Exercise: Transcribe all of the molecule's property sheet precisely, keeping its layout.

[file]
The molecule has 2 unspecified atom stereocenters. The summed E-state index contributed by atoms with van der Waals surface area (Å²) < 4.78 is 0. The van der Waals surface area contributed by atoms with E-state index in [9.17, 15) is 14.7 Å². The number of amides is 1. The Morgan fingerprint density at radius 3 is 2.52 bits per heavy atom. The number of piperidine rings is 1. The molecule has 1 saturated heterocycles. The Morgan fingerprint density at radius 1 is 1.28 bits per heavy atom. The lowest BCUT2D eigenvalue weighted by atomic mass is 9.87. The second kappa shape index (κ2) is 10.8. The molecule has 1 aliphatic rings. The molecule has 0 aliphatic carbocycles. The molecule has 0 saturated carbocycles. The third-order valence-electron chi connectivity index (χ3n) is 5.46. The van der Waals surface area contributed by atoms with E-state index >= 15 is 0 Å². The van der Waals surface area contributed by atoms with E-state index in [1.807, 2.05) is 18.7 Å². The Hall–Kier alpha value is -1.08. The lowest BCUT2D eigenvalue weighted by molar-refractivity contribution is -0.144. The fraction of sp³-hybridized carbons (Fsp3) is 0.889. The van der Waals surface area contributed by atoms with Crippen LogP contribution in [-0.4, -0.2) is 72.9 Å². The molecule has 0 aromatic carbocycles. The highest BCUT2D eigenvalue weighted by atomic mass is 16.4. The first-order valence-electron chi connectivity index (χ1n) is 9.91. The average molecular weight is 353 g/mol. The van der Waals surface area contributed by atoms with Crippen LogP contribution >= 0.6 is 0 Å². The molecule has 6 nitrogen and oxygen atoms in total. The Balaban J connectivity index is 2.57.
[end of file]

The molecule has 2 unspecified atom stereocenters. The summed E-state index contributed by atoms with van der Waals surface area (Å²) < 4.78 is 0. The van der Waals surface area contributed by atoms with E-state index in [9.17, 15) is 14.7 Å². The number of amides is 1. The Morgan fingerprint density at radius 3 is 2.52 bits per heavy atom. The number of piperidine rings is 1. The molecule has 1 saturated heterocycles. The Morgan fingerprint density at radius 1 is 1.28 bits per heavy atom. The lowest BCUT2D eigenvalue weighted by atomic mass is 9.87. The second kappa shape index (κ2) is 10.8. The molecule has 1 aliphatic rings. The molecule has 0 aliphatic carbocycles. The molecule has 0 saturated carbocycles. The third-order valence-electron chi connectivity index (χ3n) is 5.46. The van der Waals surface area contributed by atoms with E-state index >= 15 is 0 Å². The van der Waals surface area contributed by atoms with E-state index in [1.807, 2.05) is 18.7 Å². The Hall–Kier alpha value is -1.08. The lowest BCUT2D eigenvalue weighted by molar-refractivity contribution is -0.144. The fraction of sp³-hybridized carbons (Fsp3) is 0.889. The van der Waals surface area contributed by atoms with Crippen LogP contribution in [-0.4, -0.2) is 72.9 Å². The molecule has 0 aromatic carbocycles. The highest BCUT2D eigenvalue weighted by atomic mass is 16.4. The first-order valence-electron chi connectivity index (χ1n) is 9.91. The average molecular weight is 353 g/mol. The van der Waals surface area contributed by atoms with Crippen LogP contribution >= 0.6 is 0 Å². The molecule has 6 nitrogen and oxygen atoms in total. The Balaban J connectivity index is 2.57.